Merith Cosden, professor of education, has been named acting dean of UC Santa Barbara’s Gevirtz Graduate School of Education. Cosden replaces Jane Close Conoley, who is now president of California State University, Long Beach.
In addition, Mary Betsy Brenner, also a professor of education, will serve as senior associate dean.
“We appreciate the dedication of Professors Cosden and Brenner to our campus, and their willingness to help ensure a smooth transition for our Gevirtz Graduate School of Education,” said Yang in announcing the appointments. “The search for our next dean of the graduate school of education is well underway, and I am grateful to the members of our search advisory committee for devoting their valuable time and wisdom to help our campus through this process.”
“I am truly honored to serve as acting dean in the coming year,” said Cosden “Professor Betsy Brenner and I will collaborate in the administration of the Gevirtz Graduate School of Education. Having served on the faculty for over 30 years, I am aware of the high quality of the programs and the students we serve. We will maintain that high standard, and look forward to further growth and development in the coming year.”
Cosden joined the UCSB faculty in 1988 and recently served for four years as chair of the Department of Counseling, Clinical, and School Psychology. She is a licensed psychologist and supervises students at the campus’s Hosford Clinic. She is a recipient of the Legacy Award from the Santa Barbara County Psychological Association, in recognition of her contributions to training psychologists and working with community-based agencies over the past 30 years.
Cosden’s expertise encompasses several areas, including child abuse prevention and treatment. Her current research focuses on trauma-informed, substance abuse treatment for clients who have experienced trauma and who have co-occurring substance abuse and mental health disorders.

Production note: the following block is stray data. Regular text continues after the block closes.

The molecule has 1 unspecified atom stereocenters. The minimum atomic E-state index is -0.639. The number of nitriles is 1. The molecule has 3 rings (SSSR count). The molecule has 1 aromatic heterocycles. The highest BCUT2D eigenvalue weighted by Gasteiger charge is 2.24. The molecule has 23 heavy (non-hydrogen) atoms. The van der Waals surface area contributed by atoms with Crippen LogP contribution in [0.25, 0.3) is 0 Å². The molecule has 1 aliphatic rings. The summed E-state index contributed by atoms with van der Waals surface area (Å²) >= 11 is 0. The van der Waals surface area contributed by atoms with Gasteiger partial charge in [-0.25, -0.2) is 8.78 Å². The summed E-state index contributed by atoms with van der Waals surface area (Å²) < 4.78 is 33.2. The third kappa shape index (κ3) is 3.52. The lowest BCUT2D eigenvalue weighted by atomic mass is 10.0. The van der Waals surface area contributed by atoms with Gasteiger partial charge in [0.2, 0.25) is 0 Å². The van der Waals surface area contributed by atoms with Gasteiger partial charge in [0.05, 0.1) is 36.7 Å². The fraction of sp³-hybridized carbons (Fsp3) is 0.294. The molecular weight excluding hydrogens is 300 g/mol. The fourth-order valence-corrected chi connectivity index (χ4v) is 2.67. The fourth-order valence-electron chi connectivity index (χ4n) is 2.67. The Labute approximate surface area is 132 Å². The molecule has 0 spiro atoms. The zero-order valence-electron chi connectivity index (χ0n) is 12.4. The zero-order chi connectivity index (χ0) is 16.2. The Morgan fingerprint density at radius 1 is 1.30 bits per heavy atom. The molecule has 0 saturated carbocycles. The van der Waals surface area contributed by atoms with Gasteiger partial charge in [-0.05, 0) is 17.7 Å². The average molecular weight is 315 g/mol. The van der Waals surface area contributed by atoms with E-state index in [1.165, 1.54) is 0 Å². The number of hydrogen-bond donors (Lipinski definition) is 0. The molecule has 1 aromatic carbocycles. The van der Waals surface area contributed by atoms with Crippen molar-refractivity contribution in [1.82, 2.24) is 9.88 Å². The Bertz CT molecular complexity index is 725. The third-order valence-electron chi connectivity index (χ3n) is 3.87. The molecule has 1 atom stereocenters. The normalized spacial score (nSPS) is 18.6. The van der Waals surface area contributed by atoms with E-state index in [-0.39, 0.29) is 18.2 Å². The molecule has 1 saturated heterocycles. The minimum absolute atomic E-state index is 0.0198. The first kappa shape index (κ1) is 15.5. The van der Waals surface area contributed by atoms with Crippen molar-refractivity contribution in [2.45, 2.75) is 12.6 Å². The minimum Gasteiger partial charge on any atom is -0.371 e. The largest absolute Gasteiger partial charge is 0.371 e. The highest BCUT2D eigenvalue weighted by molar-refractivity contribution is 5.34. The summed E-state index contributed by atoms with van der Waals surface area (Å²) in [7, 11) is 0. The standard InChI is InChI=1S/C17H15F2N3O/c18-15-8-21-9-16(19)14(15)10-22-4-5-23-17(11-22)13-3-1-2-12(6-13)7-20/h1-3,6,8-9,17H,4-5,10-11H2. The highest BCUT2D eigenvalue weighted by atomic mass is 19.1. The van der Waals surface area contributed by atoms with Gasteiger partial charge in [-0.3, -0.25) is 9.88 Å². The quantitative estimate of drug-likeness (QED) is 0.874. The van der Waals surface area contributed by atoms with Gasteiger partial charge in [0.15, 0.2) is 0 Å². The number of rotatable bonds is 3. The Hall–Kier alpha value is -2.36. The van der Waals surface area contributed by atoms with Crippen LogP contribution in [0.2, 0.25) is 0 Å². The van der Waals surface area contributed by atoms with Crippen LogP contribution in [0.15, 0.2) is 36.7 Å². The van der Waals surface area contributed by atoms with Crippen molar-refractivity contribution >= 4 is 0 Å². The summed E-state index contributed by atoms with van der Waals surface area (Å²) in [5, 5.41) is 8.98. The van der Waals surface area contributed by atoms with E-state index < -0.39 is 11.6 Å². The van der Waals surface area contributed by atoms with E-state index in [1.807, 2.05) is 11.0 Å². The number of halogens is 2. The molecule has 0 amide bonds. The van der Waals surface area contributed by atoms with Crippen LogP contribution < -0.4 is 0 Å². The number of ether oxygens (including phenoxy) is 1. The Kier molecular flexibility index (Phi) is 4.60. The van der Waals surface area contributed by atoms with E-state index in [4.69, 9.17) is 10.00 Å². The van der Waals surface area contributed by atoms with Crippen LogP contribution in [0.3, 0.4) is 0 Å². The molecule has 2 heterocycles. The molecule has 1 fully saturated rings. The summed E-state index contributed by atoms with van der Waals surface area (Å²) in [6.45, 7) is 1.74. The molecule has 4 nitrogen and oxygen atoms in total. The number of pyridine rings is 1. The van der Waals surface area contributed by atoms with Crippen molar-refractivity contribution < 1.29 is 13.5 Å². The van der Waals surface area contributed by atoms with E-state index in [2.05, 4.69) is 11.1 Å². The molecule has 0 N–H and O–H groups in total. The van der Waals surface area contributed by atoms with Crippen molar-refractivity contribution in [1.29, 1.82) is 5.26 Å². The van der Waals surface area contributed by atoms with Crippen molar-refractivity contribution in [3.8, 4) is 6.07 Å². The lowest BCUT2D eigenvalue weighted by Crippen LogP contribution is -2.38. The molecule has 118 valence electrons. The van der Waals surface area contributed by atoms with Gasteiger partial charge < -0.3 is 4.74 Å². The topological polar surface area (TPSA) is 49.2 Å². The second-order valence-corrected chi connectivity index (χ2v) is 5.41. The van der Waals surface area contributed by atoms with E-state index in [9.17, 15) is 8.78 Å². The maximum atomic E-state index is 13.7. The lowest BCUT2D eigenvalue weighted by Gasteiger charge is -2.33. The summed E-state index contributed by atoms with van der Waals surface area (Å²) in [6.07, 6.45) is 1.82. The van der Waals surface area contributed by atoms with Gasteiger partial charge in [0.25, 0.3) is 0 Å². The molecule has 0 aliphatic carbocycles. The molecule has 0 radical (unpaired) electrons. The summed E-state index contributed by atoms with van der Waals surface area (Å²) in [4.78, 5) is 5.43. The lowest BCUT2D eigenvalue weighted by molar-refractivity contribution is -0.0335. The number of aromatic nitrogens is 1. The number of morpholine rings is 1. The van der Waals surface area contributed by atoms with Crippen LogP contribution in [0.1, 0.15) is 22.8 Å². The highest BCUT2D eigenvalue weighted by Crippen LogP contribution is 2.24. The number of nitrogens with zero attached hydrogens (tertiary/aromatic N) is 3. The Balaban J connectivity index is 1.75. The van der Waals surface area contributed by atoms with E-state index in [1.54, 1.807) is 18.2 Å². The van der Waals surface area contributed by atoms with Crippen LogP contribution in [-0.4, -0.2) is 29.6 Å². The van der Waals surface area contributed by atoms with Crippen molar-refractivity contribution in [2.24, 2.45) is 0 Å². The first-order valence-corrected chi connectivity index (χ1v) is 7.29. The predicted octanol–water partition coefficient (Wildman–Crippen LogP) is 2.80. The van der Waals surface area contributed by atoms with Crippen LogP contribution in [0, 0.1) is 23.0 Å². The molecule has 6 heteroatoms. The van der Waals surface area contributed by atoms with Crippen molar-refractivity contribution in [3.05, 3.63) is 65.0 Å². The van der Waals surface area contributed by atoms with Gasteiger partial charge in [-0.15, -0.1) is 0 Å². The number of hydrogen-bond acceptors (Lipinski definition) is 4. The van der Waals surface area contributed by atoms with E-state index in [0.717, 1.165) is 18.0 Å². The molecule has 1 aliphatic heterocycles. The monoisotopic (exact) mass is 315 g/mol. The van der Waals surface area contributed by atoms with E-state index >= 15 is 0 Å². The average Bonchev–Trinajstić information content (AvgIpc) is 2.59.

Brenner, chair of the Department of Education, came to UCSB from UC Berkeley in 1991. Her scholarly work over the past two decades has focused on how to more effectively teach mathematics to diverse groups of learners. In addition, she has been working with after-school programs to better understand how different learning environments can enhance student learning.
“I look forward to working in partnership with Acting Dean Cosden to build from the work that Dean Conoley did to advance the Gevirtz Graduate School of Education,” said Brenner. “I am particularly interested in maintaining and building upon the campus and community partnerships we have developed through our STEM initiatives, our Reading Clinic, and the many other important efforts of our faculty. I also believe that we have a priority to increase support for our graduate students through increased grant writing, fundraising and collaborations so that we can continue to train researchers, teachers and psychologists who will serve the state and nation.”